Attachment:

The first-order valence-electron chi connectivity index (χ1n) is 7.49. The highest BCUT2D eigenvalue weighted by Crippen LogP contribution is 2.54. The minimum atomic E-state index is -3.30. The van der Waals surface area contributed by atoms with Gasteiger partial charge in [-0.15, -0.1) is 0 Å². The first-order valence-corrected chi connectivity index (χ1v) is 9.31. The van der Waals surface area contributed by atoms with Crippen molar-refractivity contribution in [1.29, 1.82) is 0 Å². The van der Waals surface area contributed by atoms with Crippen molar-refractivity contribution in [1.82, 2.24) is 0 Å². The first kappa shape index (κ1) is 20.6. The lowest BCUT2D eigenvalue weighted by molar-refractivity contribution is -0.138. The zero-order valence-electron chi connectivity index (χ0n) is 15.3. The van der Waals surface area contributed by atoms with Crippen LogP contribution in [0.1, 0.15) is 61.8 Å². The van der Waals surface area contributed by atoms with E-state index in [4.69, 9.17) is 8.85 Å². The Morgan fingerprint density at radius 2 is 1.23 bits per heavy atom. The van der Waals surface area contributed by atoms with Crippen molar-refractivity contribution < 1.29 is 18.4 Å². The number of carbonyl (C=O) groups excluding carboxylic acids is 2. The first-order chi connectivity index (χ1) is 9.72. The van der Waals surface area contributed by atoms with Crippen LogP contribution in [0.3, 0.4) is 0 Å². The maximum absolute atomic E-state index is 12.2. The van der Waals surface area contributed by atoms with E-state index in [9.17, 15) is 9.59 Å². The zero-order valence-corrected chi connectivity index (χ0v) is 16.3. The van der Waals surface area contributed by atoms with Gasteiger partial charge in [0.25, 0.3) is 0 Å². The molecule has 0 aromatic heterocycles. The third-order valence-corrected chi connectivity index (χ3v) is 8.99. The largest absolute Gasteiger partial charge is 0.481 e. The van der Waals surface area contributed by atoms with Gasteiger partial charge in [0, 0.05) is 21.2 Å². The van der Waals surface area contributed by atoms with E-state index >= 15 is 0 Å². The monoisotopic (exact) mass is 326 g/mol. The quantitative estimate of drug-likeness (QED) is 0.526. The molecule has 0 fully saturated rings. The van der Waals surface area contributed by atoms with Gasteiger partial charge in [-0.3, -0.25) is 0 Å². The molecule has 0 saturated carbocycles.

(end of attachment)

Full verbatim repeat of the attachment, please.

The first-order valence-electron chi connectivity index (χ1n) is 7.49. The highest BCUT2D eigenvalue weighted by Crippen LogP contribution is 2.54. The minimum atomic E-state index is -3.30. The van der Waals surface area contributed by atoms with Gasteiger partial charge in [-0.15, -0.1) is 0 Å². The first-order valence-corrected chi connectivity index (χ1v) is 9.31. The van der Waals surface area contributed by atoms with Crippen molar-refractivity contribution in [1.29, 1.82) is 0 Å². The van der Waals surface area contributed by atoms with Crippen molar-refractivity contribution in [1.82, 2.24) is 0 Å². The first kappa shape index (κ1) is 20.6. The lowest BCUT2D eigenvalue weighted by molar-refractivity contribution is -0.138. The zero-order valence-electron chi connectivity index (χ0n) is 15.3. The van der Waals surface area contributed by atoms with Crippen LogP contribution in [0.1, 0.15) is 61.8 Å². The van der Waals surface area contributed by atoms with E-state index in [4.69, 9.17) is 8.85 Å². The Morgan fingerprint density at radius 2 is 1.23 bits per heavy atom. The van der Waals surface area contributed by atoms with Crippen molar-refractivity contribution < 1.29 is 18.4 Å². The number of carbonyl (C=O) groups excluding carboxylic acids is 2. The first-order chi connectivity index (χ1) is 9.72. The van der Waals surface area contributed by atoms with Crippen LogP contribution in [0.3, 0.4) is 0 Å². The maximum absolute atomic E-state index is 12.2. The van der Waals surface area contributed by atoms with E-state index in [9.17, 15) is 9.59 Å². The zero-order valence-corrected chi connectivity index (χ0v) is 16.3. The van der Waals surface area contributed by atoms with Gasteiger partial charge in [0.25, 0.3) is 0 Å². The molecule has 0 aromatic heterocycles. The third-order valence-corrected chi connectivity index (χ3v) is 8.99. The largest absolute Gasteiger partial charge is 0.481 e. The van der Waals surface area contributed by atoms with Gasteiger partial charge in [0, 0.05) is 21.2 Å². The van der Waals surface area contributed by atoms with E-state index >= 15 is 0 Å². The monoisotopic (exact) mass is 326 g/mol. The quantitative estimate of drug-likeness (QED) is 0.526. The molecule has 0 fully saturated rings. The van der Waals surface area contributed by atoms with Gasteiger partial charge in [-0.3, -0.25) is 0 Å². The molecule has 0 saturated carbocycles.